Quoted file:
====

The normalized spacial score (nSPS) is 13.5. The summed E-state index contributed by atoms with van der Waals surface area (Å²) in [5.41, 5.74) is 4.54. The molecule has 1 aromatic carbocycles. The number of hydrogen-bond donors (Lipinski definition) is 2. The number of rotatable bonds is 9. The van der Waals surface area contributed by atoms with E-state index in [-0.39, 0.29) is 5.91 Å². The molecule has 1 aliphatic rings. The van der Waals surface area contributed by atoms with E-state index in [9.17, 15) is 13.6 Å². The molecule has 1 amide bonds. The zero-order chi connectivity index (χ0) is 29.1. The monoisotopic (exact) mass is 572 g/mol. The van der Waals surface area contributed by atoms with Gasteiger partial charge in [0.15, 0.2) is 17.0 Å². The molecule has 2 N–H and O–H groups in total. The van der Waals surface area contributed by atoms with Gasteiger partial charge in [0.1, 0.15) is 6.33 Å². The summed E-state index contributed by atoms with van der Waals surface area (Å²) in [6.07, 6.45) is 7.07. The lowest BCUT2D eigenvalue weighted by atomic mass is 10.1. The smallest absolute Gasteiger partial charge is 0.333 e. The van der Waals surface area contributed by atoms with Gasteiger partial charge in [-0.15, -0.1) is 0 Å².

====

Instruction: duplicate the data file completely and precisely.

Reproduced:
The normalized spacial score (nSPS) is 13.5. The summed E-state index contributed by atoms with van der Waals surface area (Å²) in [5.41, 5.74) is 4.54. The molecule has 1 aromatic carbocycles. The number of hydrogen-bond donors (Lipinski definition) is 2. The number of rotatable bonds is 9. The van der Waals surface area contributed by atoms with E-state index in [-0.39, 0.29) is 5.91 Å². The molecule has 1 aliphatic rings. The van der Waals surface area contributed by atoms with E-state index in [9.17, 15) is 13.6 Å². The molecule has 1 amide bonds. The zero-order chi connectivity index (χ0) is 29.1. The monoisotopic (exact) mass is 572 g/mol. The van der Waals surface area contributed by atoms with Gasteiger partial charge in [0.15, 0.2) is 17.0 Å². The molecule has 2 N–H and O–H groups in total. The van der Waals surface area contributed by atoms with Gasteiger partial charge in [0.1, 0.15) is 6.33 Å². The summed E-state index contributed by atoms with van der Waals surface area (Å²) in [6.07, 6.45) is 7.07. The lowest BCUT2D eigenvalue weighted by atomic mass is 10.1. The smallest absolute Gasteiger partial charge is 0.333 e. The van der Waals surface area contributed by atoms with Gasteiger partial charge in [-0.15, -0.1) is 0 Å².